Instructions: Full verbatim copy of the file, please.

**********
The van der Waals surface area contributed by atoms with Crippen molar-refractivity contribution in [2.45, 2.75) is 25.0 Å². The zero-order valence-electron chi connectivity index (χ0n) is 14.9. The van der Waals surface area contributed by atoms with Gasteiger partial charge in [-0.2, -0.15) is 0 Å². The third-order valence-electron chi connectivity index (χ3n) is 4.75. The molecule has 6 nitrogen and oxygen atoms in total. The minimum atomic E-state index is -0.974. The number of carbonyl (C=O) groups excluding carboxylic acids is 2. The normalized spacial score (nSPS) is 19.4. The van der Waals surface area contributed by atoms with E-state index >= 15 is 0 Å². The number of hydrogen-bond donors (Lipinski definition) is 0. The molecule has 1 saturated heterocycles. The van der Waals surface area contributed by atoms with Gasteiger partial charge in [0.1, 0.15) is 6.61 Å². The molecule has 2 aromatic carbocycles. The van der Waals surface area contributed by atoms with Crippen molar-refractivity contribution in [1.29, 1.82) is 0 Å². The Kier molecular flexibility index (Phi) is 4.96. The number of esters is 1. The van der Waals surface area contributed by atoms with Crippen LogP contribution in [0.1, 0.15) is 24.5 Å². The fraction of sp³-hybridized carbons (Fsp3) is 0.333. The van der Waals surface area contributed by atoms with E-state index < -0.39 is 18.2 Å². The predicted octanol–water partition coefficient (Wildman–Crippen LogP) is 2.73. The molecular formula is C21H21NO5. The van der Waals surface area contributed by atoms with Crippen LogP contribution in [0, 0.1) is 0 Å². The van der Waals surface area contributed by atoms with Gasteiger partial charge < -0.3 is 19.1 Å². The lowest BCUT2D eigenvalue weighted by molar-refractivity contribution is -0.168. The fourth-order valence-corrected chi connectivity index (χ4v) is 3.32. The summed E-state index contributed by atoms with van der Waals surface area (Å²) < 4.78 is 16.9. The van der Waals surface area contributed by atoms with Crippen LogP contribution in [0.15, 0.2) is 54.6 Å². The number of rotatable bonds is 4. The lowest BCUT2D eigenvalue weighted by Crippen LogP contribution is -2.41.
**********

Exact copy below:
The van der Waals surface area contributed by atoms with Crippen molar-refractivity contribution in [2.45, 2.75) is 25.0 Å². The zero-order valence-electron chi connectivity index (χ0n) is 14.9. The van der Waals surface area contributed by atoms with Gasteiger partial charge in [-0.2, -0.15) is 0 Å². The third-order valence-electron chi connectivity index (χ3n) is 4.75. The molecule has 6 nitrogen and oxygen atoms in total. The minimum atomic E-state index is -0.974. The number of carbonyl (C=O) groups excluding carboxylic acids is 2. The normalized spacial score (nSPS) is 19.4. The van der Waals surface area contributed by atoms with E-state index >= 15 is 0 Å². The number of hydrogen-bond donors (Lipinski definition) is 0. The molecule has 1 saturated heterocycles. The van der Waals surface area contributed by atoms with Gasteiger partial charge in [0.1, 0.15) is 6.61 Å². The molecule has 2 aromatic carbocycles. The van der Waals surface area contributed by atoms with Crippen molar-refractivity contribution in [1.29, 1.82) is 0 Å². The Kier molecular flexibility index (Phi) is 4.96. The number of esters is 1. The van der Waals surface area contributed by atoms with Crippen LogP contribution in [0.1, 0.15) is 24.5 Å². The fraction of sp³-hybridized carbons (Fsp3) is 0.333. The van der Waals surface area contributed by atoms with E-state index < -0.39 is 18.2 Å². The predicted octanol–water partition coefficient (Wildman–Crippen LogP) is 2.73. The molecular formula is C21H21NO5. The van der Waals surface area contributed by atoms with Crippen LogP contribution in [0, 0.1) is 0 Å². The van der Waals surface area contributed by atoms with Gasteiger partial charge < -0.3 is 19.1 Å². The lowest BCUT2D eigenvalue weighted by molar-refractivity contribution is -0.168. The fourth-order valence-corrected chi connectivity index (χ4v) is 3.32. The summed E-state index contributed by atoms with van der Waals surface area (Å²) < 4.78 is 16.9. The van der Waals surface area contributed by atoms with Crippen LogP contribution in [0.15, 0.2) is 54.6 Å². The number of rotatable bonds is 4. The lowest BCUT2D eigenvalue weighted by Crippen LogP contribution is -2.41.